This passage combines Taoist and Chan Buddhist warnings against quietism. “Don‟t sit inside nothingness or indifference” is a common Chan Buddhist expression. Wilhelm misconstrues it as “One must not sit down (to meditate) in the midst of frivolous affairs,” which is in a sense antithetical to the actual meaning of the expression. The Buddhist term “neutral voidness” is inserted in a note in the original text.
5 Even as you let go of all objects, you are alert and self-possessed.
This is another caution against quietism or nihilism; “letting go” is not to be exaggerated into oblivion.
6 But don‟t get enthusiastic about attaining the experience. (This easily happens whenever reality is taken too seriously. That means not that you shouldn‟t recognize reality, but that the rhythm of reality is on the brink of existence and nonexistence. You can get it by intent that is not willful.)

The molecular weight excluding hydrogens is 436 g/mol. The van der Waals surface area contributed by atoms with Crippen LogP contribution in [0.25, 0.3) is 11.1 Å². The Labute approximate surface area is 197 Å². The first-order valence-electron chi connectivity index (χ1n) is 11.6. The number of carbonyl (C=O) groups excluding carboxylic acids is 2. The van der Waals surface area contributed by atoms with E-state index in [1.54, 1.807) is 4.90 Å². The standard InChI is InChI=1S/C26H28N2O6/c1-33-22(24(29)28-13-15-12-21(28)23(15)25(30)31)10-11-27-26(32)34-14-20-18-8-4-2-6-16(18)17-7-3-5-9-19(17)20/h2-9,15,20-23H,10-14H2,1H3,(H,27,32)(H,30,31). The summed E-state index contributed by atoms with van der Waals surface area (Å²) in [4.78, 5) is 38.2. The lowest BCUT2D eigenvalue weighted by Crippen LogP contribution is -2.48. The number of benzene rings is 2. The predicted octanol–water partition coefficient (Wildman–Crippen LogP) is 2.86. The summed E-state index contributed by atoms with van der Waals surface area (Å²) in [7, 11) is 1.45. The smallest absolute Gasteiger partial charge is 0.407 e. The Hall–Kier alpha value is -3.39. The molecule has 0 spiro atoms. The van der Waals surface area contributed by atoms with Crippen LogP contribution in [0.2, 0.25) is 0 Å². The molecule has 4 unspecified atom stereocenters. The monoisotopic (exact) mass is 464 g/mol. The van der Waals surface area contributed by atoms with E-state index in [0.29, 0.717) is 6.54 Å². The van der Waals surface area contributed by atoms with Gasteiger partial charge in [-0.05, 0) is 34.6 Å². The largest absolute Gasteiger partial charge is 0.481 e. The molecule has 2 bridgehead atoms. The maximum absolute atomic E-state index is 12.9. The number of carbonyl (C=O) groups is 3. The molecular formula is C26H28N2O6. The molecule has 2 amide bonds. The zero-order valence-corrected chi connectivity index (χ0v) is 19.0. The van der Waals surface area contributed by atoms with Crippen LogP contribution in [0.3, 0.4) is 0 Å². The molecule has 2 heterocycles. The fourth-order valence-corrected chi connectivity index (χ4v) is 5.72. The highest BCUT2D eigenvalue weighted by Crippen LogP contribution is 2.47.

Both Completely Real Taoism and Chan Buddhism commonly warn against becoming enthusiastic or excited in anticipating experiences in meditation, since this agitates the mind and stimulates subjective projections, thus retarding progress. Wilhelm translates, “Nor must the thoughts be concentrated on the right procedure.” This is a misreading of the words, and a misleading idea. The parenthetical comments in my translation are also notes in the original text. “You can get it by intent that is not willful” is translated by Wilhelm as “If one can attain purposelessness through purpose.” It is not clear what he thought this meant. The idea of “purposelessness” seems to have appealed to C. G. Jung insofar as he rebelled against the materialistic interpretation of pragmatism characteristic of his own culture, but the Taoist text means no such thing.